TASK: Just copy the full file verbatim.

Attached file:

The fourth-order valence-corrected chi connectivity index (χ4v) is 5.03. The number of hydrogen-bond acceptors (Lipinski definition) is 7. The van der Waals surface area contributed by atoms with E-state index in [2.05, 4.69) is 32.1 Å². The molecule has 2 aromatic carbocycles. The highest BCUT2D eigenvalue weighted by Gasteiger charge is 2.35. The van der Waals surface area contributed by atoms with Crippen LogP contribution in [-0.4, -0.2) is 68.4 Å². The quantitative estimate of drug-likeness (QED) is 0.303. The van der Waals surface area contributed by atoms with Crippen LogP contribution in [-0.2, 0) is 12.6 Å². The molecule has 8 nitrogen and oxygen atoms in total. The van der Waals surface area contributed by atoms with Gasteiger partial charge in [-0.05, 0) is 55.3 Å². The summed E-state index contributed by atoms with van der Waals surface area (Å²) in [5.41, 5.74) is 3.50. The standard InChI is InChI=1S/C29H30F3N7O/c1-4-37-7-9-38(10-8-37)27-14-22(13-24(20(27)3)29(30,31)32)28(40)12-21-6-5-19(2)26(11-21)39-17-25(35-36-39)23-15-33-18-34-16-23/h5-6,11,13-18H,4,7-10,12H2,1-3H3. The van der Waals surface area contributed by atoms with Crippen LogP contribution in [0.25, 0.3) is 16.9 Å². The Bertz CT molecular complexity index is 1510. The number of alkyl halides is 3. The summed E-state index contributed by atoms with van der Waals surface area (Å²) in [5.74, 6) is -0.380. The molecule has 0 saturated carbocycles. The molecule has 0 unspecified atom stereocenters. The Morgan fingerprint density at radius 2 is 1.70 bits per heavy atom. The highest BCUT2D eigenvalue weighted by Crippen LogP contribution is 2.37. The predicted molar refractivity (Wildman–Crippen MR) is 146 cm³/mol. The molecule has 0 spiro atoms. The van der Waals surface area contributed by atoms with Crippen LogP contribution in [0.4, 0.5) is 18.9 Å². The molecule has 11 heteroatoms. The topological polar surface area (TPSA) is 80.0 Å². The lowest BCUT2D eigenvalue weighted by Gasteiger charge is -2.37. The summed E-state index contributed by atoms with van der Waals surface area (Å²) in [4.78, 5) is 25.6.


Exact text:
The fourth-order valence-corrected chi connectivity index (χ4v) is 5.03. The number of hydrogen-bond acceptors (Lipinski definition) is 7. The van der Waals surface area contributed by atoms with E-state index in [2.05, 4.69) is 32.1 Å². The molecule has 2 aromatic carbocycles. The highest BCUT2D eigenvalue weighted by Gasteiger charge is 2.35. The van der Waals surface area contributed by atoms with Crippen LogP contribution in [-0.4, -0.2) is 68.4 Å². The quantitative estimate of drug-likeness (QED) is 0.303. The van der Waals surface area contributed by atoms with Crippen LogP contribution in [-0.2, 0) is 12.6 Å². The molecule has 8 nitrogen and oxygen atoms in total. The van der Waals surface area contributed by atoms with Gasteiger partial charge in [-0.05, 0) is 55.3 Å². The summed E-state index contributed by atoms with van der Waals surface area (Å²) in [5.41, 5.74) is 3.50. The standard InChI is InChI=1S/C29H30F3N7O/c1-4-37-7-9-38(10-8-37)27-14-22(13-24(20(27)3)29(30,31)32)28(40)12-21-6-5-19(2)26(11-21)39-17-25(35-36-39)23-15-33-18-34-16-23/h5-6,11,13-18H,4,7-10,12H2,1-3H3. The van der Waals surface area contributed by atoms with Crippen LogP contribution in [0.25, 0.3) is 16.9 Å². The Bertz CT molecular complexity index is 1510. The number of alkyl halides is 3. The summed E-state index contributed by atoms with van der Waals surface area (Å²) in [5.74, 6) is -0.380. The molecule has 0 saturated carbocycles. The molecule has 0 unspecified atom stereocenters. The Morgan fingerprint density at radius 2 is 1.70 bits per heavy atom. The highest BCUT2D eigenvalue weighted by Crippen LogP contribution is 2.37. The predicted molar refractivity (Wildman–Crippen MR) is 146 cm³/mol. The molecule has 0 spiro atoms. The van der Waals surface area contributed by atoms with Crippen LogP contribution in [0.4, 0.5) is 18.9 Å². The molecule has 11 heteroatoms. The topological polar surface area (TPSA) is 80.0 Å². The lowest BCUT2D eigenvalue weighted by Gasteiger charge is -2.37. The summed E-state index contributed by atoms with van der Waals surface area (Å²) in [4.78, 5) is 25.6.